By: Tan Jee Say
In 1979, Singapore started to restructure its economy away from labour intensive low tech industries to high productivity high tech ones. To achieve this, a wage-correction policy to increase wages by 20% per year over 3 years, was implemented to compel employers to use less labour and achieve higher productivity. An average productivity growth target of 4% per annum was set.
But Singapore has been far from achieving this target in the last 37 years; at the beginning of this decade, Finance Minister Tharman as chairman of the Economic Strategies Committee, lowered the target to 3%, yet productivity grew a dismal 0.7% per annum in the first half of the decade, forcing the Minister in a panic move midway through the decade to lower the target yet again to 2-3%.
PAP’s so-called “political innovation” is effectively counter-innovation. Even now in the midst of a serious economic decline, some of our best brains in the land are engaged not in economic matters but in “political innovation” to come out with recommendations that will likely restrict the highest office in the land to very select people probably not averse to the powers that be (to use a rather popular phrase of late).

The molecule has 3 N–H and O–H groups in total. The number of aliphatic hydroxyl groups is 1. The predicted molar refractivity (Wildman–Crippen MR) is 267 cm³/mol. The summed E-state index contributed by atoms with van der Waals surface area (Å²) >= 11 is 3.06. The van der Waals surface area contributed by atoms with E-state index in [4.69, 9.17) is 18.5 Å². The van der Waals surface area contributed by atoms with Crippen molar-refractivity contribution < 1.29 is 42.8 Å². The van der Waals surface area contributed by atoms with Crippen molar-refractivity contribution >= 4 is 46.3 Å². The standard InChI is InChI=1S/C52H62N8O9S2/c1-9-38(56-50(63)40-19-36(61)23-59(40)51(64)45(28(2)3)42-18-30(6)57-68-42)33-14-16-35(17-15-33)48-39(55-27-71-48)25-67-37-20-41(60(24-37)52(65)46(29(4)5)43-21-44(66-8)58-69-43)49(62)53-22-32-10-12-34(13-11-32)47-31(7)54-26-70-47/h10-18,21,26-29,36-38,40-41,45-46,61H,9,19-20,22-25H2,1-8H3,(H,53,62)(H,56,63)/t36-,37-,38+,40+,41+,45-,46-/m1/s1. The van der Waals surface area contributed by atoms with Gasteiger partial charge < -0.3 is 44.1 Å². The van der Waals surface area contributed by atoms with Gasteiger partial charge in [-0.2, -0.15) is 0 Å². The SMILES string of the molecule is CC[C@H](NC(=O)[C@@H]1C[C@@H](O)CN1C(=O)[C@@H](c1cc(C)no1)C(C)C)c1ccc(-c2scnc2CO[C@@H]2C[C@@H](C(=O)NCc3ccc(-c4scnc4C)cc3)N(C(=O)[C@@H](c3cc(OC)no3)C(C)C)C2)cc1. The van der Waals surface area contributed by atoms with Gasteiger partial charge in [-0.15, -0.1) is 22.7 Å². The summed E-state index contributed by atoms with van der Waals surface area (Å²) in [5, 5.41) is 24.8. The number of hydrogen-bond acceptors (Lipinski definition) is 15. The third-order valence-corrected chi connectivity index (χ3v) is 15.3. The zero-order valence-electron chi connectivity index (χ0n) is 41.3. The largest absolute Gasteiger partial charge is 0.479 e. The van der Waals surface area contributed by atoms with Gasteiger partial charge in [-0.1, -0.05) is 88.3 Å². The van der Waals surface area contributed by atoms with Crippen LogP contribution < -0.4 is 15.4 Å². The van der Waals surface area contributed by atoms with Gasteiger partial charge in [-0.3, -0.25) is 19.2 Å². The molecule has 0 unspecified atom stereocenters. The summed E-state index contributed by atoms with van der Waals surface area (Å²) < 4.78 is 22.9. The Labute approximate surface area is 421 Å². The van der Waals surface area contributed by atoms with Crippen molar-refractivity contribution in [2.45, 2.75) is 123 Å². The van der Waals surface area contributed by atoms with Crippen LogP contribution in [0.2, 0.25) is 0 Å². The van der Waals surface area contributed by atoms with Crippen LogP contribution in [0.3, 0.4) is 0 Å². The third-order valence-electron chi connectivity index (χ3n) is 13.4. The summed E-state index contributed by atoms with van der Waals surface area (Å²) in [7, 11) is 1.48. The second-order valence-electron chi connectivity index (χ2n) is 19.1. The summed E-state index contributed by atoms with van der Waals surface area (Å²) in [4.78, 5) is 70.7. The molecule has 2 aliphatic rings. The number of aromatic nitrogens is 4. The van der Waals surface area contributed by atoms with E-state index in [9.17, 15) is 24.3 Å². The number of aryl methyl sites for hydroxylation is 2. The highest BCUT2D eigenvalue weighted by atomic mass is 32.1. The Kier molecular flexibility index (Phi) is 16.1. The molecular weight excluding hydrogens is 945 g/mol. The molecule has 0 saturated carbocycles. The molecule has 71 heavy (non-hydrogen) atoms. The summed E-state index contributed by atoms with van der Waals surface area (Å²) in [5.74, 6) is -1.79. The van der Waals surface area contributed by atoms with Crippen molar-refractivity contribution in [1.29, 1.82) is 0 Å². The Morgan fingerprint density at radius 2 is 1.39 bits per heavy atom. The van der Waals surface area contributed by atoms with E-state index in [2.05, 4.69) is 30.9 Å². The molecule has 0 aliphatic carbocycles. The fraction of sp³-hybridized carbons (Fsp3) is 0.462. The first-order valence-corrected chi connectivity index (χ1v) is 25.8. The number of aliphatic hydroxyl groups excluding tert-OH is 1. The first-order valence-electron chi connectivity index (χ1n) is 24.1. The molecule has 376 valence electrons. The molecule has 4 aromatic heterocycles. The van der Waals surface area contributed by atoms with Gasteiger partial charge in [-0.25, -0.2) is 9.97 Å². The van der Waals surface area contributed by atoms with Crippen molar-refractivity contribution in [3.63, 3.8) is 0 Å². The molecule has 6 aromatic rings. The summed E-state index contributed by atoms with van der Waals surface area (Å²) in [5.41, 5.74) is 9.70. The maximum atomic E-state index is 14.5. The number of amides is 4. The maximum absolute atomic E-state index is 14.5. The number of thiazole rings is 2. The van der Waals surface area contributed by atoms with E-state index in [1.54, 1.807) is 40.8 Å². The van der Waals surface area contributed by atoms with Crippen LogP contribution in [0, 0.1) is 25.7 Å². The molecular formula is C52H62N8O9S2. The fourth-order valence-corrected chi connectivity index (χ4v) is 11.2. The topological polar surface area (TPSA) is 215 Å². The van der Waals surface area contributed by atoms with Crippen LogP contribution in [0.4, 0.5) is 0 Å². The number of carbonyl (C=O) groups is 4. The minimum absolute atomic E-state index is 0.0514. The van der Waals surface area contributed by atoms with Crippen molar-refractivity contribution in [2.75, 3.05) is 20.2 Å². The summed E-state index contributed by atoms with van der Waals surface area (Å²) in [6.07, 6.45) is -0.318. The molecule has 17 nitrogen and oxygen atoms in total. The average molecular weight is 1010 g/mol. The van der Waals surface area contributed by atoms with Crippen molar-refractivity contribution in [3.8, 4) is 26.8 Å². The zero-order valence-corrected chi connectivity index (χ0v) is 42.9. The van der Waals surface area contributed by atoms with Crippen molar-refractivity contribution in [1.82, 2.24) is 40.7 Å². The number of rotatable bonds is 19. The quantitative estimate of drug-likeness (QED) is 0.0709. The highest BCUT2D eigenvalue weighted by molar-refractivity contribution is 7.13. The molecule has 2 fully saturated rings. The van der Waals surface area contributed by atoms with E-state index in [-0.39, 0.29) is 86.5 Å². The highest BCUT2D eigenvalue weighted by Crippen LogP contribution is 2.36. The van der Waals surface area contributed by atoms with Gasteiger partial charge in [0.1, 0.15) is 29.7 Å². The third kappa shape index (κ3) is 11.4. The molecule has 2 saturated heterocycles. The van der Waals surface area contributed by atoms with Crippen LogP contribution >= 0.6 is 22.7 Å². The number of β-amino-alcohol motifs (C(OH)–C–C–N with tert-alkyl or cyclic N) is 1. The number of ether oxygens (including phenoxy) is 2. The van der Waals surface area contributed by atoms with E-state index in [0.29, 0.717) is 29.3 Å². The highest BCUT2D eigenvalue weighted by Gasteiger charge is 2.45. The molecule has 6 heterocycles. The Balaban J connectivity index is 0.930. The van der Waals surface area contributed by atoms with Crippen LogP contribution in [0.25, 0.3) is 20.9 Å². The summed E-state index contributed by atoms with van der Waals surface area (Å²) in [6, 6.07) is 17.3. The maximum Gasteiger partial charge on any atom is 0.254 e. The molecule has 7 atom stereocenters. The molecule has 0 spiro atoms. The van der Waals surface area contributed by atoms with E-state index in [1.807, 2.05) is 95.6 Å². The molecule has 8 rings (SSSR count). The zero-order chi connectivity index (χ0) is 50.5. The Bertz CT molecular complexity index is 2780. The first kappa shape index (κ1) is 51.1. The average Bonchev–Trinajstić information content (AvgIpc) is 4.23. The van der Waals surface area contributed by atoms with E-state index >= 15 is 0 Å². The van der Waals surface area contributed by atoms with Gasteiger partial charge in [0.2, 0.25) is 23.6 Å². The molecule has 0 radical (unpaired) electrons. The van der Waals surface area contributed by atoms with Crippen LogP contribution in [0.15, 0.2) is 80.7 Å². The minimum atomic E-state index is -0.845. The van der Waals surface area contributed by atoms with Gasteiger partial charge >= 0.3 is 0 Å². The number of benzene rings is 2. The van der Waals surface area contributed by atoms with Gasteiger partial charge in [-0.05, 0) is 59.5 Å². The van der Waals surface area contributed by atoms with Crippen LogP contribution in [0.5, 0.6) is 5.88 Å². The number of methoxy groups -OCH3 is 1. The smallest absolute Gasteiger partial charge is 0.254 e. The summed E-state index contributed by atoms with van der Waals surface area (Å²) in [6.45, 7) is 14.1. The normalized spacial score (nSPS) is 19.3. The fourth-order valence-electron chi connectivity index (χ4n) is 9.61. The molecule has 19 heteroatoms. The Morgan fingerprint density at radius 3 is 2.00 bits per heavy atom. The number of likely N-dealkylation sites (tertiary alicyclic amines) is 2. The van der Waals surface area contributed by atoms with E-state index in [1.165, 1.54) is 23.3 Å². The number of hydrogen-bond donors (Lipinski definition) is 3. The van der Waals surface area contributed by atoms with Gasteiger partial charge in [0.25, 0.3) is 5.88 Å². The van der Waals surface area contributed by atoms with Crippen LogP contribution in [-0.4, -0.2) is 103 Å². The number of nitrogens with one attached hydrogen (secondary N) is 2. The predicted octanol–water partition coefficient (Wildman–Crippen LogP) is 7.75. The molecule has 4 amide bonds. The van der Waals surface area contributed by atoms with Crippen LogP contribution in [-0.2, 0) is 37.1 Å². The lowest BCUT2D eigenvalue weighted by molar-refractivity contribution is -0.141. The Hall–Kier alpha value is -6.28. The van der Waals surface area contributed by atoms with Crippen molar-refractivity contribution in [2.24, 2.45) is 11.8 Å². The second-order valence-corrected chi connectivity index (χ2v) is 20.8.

PM Lee has been in charge of the Singapore economy since he became chairman of the Economic Committee in 1985. In this span of 31 years, he failed to achieve the productivity target that was key to Singapore’s economic future. When Tharman became Finance Minister in 2007, he took on the key role of promoting productivity, but he too is a dismal failure as the record of the last decade shows.
Can PM Lee and DPM & MOF Tharman achieve Singapore’s productivity target in the next 5 years when they failed so miserably in their combined 40 years trying to do so? Don’t count on it.
Is there hope for Singapore’s economic future? Not under the PAP.
Republished from Tan Jee Say’s Facebook.